And the Ass Saw the Angel

And the Ass Saw the Angel

by Nick Cave

Caves only novel to date takes on the southern gothic in this bizarre baroque tale. Born mute to a drunken mother and a demented father, tortured Euchrid Eucrow finds more compassion in the family mule than in his fellow men. But he alone will grasp the cruel fate of Cosey Mo, the beautiful young prostitute in the pink caravan on Hoopers Hill. And it is Euchrid, spiraling ever deeper into his mad angelic vision, who will ultimately redeem both the town and its people. Surprising, remarkable. The Atlanta Journal

  • Language: English
  • Category: Horror
  • Rating: 3.81
  • Pages: 320
  • Publish Date: March 26th 2003 by 2.13.61
  • Isbn10: 1880985721
  • Isbn13: 9781880985724

Read the Book "And the Ass Saw the Angel" Online

so i am going to review this one after all, because the book i am reading now will probably take me forever, and i dont want to get out of practice writing reviews that have nothing to do with the book. i also wonder what mr nick cave would think about the word "antihero" being applied to this book. i havent read this book in at least 5 years, but i can still see every character, every building, fortress, dog, prostitute, church - everything. if the three most important rules of door-to-door salesmanship, as we were taught in the death of bunny munro are "vagina, vagina, vagina", this book teaches us the three most important rules of messiah-dom, "crazy, crazy, crazy". i may have to read it again soon - but dont even ask me for my copy because the answer is an emphatic "no".

BONUS FEATURES Here's my custom-made playlist of Nick Cave and the Bad Seeds to accompany your reading of this book: "Up Jumped the Devil": "God is in the House" : "Witness Song":

If Gabriel Garcia Marquez got knocked up by William Faulkner and birthed a deranged novel that was kept locked up in the basement and beaten daily, it would be 'And The Ass Saw The Angel.' I don't normally write reviews, but this book keeps tumbling around in my mind like shoes in a dryer.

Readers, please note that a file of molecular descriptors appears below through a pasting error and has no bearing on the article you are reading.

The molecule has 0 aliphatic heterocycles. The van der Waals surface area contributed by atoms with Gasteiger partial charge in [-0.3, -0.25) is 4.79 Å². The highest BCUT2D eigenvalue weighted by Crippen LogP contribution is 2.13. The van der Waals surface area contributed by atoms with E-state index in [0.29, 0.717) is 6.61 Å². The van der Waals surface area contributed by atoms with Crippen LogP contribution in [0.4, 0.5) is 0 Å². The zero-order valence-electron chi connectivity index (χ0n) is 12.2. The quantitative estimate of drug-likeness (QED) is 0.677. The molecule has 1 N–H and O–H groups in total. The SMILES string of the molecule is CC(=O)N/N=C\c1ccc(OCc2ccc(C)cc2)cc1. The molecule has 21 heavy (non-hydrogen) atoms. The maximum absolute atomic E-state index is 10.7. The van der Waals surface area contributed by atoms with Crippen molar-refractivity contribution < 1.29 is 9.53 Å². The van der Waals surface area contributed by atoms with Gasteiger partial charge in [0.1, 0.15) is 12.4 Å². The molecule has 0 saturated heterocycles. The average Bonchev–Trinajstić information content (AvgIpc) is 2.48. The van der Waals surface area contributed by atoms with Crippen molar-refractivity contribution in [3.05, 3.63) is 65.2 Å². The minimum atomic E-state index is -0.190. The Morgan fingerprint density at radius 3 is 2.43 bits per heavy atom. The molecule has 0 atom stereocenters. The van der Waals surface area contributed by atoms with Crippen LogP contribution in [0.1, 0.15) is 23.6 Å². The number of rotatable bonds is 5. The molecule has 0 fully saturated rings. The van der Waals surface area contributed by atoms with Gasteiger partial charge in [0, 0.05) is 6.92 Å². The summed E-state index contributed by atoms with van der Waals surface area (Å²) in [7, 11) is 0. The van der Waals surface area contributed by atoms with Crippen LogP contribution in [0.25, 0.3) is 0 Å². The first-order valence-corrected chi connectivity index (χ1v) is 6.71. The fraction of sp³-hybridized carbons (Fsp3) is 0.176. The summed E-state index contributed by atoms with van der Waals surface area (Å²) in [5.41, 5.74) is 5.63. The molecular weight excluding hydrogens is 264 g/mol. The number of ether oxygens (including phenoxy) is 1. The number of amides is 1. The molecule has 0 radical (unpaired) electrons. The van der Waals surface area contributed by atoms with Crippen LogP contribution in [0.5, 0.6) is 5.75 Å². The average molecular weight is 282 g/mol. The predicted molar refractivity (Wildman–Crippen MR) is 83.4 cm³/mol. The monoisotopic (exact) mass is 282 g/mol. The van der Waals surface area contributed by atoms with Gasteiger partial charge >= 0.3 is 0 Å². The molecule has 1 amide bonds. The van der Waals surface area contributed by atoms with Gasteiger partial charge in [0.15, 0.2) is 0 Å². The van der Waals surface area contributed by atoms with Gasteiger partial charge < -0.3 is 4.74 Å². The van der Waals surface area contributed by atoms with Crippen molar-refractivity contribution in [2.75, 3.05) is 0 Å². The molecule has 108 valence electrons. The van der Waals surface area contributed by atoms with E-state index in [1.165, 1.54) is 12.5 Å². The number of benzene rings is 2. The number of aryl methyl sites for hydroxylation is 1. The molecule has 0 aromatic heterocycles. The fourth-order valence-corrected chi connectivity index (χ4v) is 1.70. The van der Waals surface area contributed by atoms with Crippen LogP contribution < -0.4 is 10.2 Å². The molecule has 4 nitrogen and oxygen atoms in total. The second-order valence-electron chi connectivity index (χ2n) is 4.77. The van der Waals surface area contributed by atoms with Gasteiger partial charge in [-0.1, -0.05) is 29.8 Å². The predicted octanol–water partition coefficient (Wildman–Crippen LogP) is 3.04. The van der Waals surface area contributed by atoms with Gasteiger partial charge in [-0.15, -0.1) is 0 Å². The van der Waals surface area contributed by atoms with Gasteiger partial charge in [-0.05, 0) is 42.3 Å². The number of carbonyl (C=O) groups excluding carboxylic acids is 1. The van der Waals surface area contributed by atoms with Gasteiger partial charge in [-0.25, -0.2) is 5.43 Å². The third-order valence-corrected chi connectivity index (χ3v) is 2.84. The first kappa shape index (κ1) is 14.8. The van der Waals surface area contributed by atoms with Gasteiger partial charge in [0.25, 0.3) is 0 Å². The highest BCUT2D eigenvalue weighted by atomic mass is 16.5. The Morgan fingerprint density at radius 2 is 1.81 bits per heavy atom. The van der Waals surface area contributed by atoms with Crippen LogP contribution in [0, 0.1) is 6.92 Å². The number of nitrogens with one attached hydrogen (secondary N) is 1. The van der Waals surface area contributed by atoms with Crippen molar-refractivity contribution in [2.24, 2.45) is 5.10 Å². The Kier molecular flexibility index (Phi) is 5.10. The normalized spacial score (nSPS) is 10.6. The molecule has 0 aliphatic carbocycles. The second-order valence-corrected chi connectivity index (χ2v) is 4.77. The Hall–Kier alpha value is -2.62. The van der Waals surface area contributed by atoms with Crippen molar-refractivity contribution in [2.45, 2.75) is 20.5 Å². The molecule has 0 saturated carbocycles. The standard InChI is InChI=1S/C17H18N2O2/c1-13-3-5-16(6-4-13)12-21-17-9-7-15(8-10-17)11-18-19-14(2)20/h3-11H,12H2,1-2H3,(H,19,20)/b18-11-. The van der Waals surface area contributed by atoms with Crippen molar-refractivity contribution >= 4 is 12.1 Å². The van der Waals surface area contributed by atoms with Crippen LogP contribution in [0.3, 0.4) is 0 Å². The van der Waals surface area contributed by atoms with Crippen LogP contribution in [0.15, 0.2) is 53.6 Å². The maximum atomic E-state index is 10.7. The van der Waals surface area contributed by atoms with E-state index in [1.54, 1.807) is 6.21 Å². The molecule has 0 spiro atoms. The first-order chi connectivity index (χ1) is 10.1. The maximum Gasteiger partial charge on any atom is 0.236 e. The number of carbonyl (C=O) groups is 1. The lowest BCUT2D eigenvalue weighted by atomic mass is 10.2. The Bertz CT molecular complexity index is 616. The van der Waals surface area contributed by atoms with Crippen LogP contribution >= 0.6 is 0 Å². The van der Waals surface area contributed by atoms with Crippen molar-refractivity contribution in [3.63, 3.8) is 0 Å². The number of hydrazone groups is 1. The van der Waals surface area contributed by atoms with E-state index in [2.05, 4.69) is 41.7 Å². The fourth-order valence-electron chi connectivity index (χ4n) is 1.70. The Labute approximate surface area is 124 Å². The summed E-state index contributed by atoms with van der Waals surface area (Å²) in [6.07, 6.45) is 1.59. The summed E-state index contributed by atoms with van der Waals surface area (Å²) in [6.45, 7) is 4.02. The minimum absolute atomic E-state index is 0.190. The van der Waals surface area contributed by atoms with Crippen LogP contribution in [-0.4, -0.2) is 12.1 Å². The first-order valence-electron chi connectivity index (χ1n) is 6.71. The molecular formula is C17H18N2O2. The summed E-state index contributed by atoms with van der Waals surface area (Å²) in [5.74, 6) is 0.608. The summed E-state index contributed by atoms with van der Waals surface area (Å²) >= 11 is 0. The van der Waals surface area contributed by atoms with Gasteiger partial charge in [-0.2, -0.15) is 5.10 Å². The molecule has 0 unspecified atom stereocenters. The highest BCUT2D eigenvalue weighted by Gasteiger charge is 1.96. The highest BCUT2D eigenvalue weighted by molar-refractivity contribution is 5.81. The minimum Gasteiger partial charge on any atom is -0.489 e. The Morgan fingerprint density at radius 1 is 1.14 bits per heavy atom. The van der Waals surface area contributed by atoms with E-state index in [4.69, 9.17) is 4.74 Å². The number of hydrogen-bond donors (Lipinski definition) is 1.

Last week though I started reading this book and, before turning page 10, I was munching on my fingers again. Such was my reaction to Nick Cave's gorgeous first novel: convulsive. Well, this novel has all the hysterical beauty of a medieval tale told by a hermit gone insane. One of the most beautiful titles in the history of literature, at least for me, summing up in six words all the truly iconic power of this book. A grotesque protagonist living in a shack surrounded by a junkyard (more precisely, Euchrid Eucrow, a dumb kid doomed to undergo any sort of physical and psychological abuse), with a sadistic alcoholic as a mother and a bipolar psycho as a father. Then a foundling - the daughter of a junky whore Euchrid identifies with his guardian angel and is almost lynched by the mob - is rescued in the village, and the Miracle occurs: the following day the rain is over and the child is hastily declared to be a Saint, the Almighty's gift to His penitent sons. Because Cave's writing is like the artefacts of those barbaric tribes from which I - as a northern Italian - happen to be descended: absolute beauty blooming in monstrosity, gold and gems scattered in the filth. This is one of those books in which literature is on a level with visual art. In Cave's prose, a kid spitting on the ground opens up a lurid scenario of microscopical and yet gargantuan geography: spit and dust melt and turn into a muddy landslide in front of an ant carrying its cargo of crumbs, stubbornly climbing the tiny impromptu hill standing in its way - almost invisible when you're a kid spitting on the ground, high as a mountain when you're an ant carrying a crumb... What follows is one of his gorgeous, expressionist descriptions of the landscape: " The air turned tactile and red - it kinda oozed into mah lungs, soupy and reeking of evilness. It had taken the look of a vast membrane that stretched itself, like peeled skin, across the valley to form a roof, sealing in the stuffed light. They don't recall 'the good old times', why should they when the most delicate poetry is at hand: "Ah remember a time of eudemonia", sighs the protagonist. Because I've always sensed this book had ALL I look for in literature and art: the Beauty of Outrage and the Outrage of Beauty - the horrible, omnipotent Beauty that flourishes where she's supposed to wither, like a flower blooming on a battlefield. Beware though: this book goes deeper down than a finger.